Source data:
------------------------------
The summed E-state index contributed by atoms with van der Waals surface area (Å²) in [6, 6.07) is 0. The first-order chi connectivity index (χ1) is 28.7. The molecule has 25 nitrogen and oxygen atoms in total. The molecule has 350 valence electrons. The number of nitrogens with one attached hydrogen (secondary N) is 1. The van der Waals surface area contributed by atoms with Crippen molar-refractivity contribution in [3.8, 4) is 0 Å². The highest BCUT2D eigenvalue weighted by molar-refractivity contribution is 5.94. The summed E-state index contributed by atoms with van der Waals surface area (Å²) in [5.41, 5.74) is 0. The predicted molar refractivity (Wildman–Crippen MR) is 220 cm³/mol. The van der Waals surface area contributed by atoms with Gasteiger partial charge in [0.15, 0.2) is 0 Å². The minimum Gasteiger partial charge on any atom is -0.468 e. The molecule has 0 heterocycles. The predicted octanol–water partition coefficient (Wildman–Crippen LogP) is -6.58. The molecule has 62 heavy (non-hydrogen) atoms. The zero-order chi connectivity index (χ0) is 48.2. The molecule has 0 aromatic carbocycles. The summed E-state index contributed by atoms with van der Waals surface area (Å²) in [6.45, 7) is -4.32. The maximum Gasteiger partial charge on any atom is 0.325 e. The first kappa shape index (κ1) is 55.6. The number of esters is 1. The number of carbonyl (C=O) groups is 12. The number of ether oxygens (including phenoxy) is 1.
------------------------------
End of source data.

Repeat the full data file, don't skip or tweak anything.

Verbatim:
The summed E-state index contributed by atoms with van der Waals surface area (Å²) in [6, 6.07) is 0. The first-order chi connectivity index (χ1) is 28.7. The molecule has 25 nitrogen and oxygen atoms in total. The molecule has 350 valence electrons. The number of nitrogens with one attached hydrogen (secondary N) is 1. The van der Waals surface area contributed by atoms with Crippen molar-refractivity contribution in [3.8, 4) is 0 Å². The highest BCUT2D eigenvalue weighted by molar-refractivity contribution is 5.94. The summed E-state index contributed by atoms with van der Waals surface area (Å²) in [5.41, 5.74) is 0. The predicted molar refractivity (Wildman–Crippen MR) is 220 cm³/mol. The van der Waals surface area contributed by atoms with Gasteiger partial charge in [0.15, 0.2) is 0 Å². The minimum Gasteiger partial charge on any atom is -0.468 e. The molecule has 0 heterocycles. The predicted octanol–water partition coefficient (Wildman–Crippen LogP) is -6.58. The molecule has 62 heavy (non-hydrogen) atoms. The zero-order chi connectivity index (χ0) is 48.2. The molecule has 0 aromatic carbocycles. The summed E-state index contributed by atoms with van der Waals surface area (Å²) in [6.45, 7) is -4.32. The maximum Gasteiger partial charge on any atom is 0.325 e. The first kappa shape index (κ1) is 55.6. The number of esters is 1. The number of carbonyl (C=O) groups is 12. The number of ether oxygens (including phenoxy) is 1.